The Sheepdogs are the band you know intimately but probably have never heard. They produce a sound that is full of contradictions: it’s old yet fresh, loud yet welcoming, easy going yet ass kicking. They’re a band that isn’t really like anything else around right now, and yet a band that feels like they could have been in your dad’s hi-fi record system – when it was the ONLY way to play music (only because it was actually the only way, not only like a hipster talking about how he ONLY listens to indie bands on his new tube amp).
It’s always easiest to describe a band by their influences and contemporaries, and seeing as this is a blues site, let’s start with the blues. All good rock music is rooted in the blues, and these guys produce great rock music – think The Allmans, Zepp, Little Feat, Traffic, James Gang, T. Rex, Bad Company, Zappa, Steve Miller Band, Steely Dan, Big Star, Gov’t Mule, and the multi-guitar attack of a band whose name is Lynyrd Skynyrd. Soulful, layered vocals over similarly rich guitar playing that is pure American riff-driven, foot stomping, occasionally face melting, and always ass kicking rock and roll.
And much like another clear influence of theirs, The Band, these guys hail from North of the border. Since I am NOT a rock historian, I shall reference their Wikipedia page to get their background. What matters first and foremost is their sound – and on their recent release Changing Colours, their 6th full length release, sound is at its most realized. Full, fun, robust, and ready to blast out of your windows this summer.
As I will often do, I tend to pour big, frothy pitchers of derision all over most music reviews. The overwrought language, the talk of the artists self-reflection, the quasi/phony ambivalent “will he or she mature, or will their darker forces hold them back” sentiments which often end with a “who cares so long as the music is good” sort of statement. The ONLY truth is that if the music is good, the music is good. Good music can make you feel bad. Bad music can make you feel good. But when good music makes you feel good, you’ve got something to hold onto. And that, dear friends, is what you get with Changing Colours. Clocking in at 17 songs over 49 minutes, the goods get delivered.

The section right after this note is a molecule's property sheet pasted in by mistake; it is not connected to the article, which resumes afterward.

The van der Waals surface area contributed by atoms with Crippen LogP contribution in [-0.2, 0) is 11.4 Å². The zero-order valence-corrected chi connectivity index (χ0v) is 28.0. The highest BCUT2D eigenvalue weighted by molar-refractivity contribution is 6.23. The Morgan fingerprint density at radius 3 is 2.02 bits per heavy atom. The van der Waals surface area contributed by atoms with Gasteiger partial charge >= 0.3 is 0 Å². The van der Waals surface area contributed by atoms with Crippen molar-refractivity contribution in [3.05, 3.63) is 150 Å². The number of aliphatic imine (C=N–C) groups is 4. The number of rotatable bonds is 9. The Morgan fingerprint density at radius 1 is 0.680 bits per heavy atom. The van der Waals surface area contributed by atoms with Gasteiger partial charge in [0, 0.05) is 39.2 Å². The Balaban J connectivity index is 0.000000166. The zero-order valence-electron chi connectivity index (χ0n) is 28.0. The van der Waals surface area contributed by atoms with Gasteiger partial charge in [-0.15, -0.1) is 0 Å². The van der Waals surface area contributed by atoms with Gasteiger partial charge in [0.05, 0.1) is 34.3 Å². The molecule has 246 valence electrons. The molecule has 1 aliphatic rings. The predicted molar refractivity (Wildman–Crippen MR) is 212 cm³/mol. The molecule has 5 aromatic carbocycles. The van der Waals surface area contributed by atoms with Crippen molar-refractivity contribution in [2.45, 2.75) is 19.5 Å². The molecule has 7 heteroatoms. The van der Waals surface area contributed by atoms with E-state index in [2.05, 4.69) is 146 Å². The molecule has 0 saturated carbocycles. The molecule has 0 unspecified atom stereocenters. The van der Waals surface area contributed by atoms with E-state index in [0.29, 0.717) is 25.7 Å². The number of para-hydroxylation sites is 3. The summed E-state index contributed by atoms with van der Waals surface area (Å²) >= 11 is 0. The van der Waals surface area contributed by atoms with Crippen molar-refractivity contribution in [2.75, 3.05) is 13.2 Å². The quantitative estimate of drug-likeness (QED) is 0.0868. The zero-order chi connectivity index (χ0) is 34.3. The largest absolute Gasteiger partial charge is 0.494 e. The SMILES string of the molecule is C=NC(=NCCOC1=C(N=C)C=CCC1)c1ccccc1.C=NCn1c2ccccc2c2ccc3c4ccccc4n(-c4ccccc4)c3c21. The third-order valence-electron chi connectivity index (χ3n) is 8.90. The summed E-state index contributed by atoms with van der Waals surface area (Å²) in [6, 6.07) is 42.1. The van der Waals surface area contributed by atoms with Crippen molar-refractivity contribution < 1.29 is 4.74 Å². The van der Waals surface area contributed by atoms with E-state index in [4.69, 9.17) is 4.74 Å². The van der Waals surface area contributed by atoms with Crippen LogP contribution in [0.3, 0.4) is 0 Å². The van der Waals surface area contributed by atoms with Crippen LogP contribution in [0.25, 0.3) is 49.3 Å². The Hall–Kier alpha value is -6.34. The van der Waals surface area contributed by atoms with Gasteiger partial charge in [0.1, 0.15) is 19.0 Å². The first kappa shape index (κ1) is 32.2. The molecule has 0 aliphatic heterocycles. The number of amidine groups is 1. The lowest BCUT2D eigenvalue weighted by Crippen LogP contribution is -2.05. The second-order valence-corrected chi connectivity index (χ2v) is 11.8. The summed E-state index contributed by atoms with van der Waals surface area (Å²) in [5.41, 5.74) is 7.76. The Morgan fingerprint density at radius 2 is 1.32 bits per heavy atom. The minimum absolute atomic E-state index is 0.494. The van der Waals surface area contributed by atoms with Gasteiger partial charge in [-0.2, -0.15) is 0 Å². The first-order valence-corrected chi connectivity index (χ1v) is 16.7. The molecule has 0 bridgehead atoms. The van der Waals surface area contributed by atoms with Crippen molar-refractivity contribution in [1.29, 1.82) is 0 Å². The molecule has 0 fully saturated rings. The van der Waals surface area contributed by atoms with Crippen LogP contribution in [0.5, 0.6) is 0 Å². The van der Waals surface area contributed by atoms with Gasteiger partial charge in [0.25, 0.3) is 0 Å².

The album opens with “Nobody,” featuring a mid-70’s, Some Girls-Stones type riff. It’s a bar song about “nobody is gonna bring me down, nobody is gonna turn me around.” James Brown on the radio, a pretty mama sitting shotgun on a ride with the windows down, I mean…COME ON! Not everything in this dark world needs to be foreboding, and when these guys come flying in with an Allman-esque guitar bridge, it sounds like home. Plus, the machine gun guitar work as the song closes leaves us begging to hear this thing live.
Second Song – “I Got A Hole Where My Heart Should Be.” If there was ever a song that defined The Sheepdogs, it’s this one. Fuzzed out guitars with some nice interplay, lyrics about late night features and perpetual highs, and a chorus that, well, KICKS MOTHER F**KING ASS. Look, I can pretend to be all critical about whatever the hell makes a critic a critic, but I’m too busy picking up everything off the floor that I knocked over when I jumped up to dance!
Third Song – “Saturday Night.” I told you this was a party band turned into a bar band turned into a powerhouse. “Saturday Night” is…alright for fighting, it’s when the boys are back in town, it’s when we get high before Sunday Morning Coming Down. And this song nails it, plus they throw in a great little reference to the Bay City Rollers. It’s both homage to and entrant into great Saturday night drinking songs at the same time.
Fourth Song – “Let It Roll.” Sometimes the parties start before the sun goes down. That late afternoon sky, sunset and twilight on the horizon, the warm air just begging for a cool beer…that’s what “Let It Roll” is all about. It’s a Byrds-esque, CSNY-flavored acoustic, pretty song with some really great, soulful, sunshine-filled organ work.
Fifth Song – “The Big Nowhere.” Forgive yourself if you hear this song and think “Oh, is this a Traffic song?”, followed immediately by “Oh no, it’s Santana.” But it’s not; still The Sheepdogs bringing a nice sax & organ driven slow burner to the table.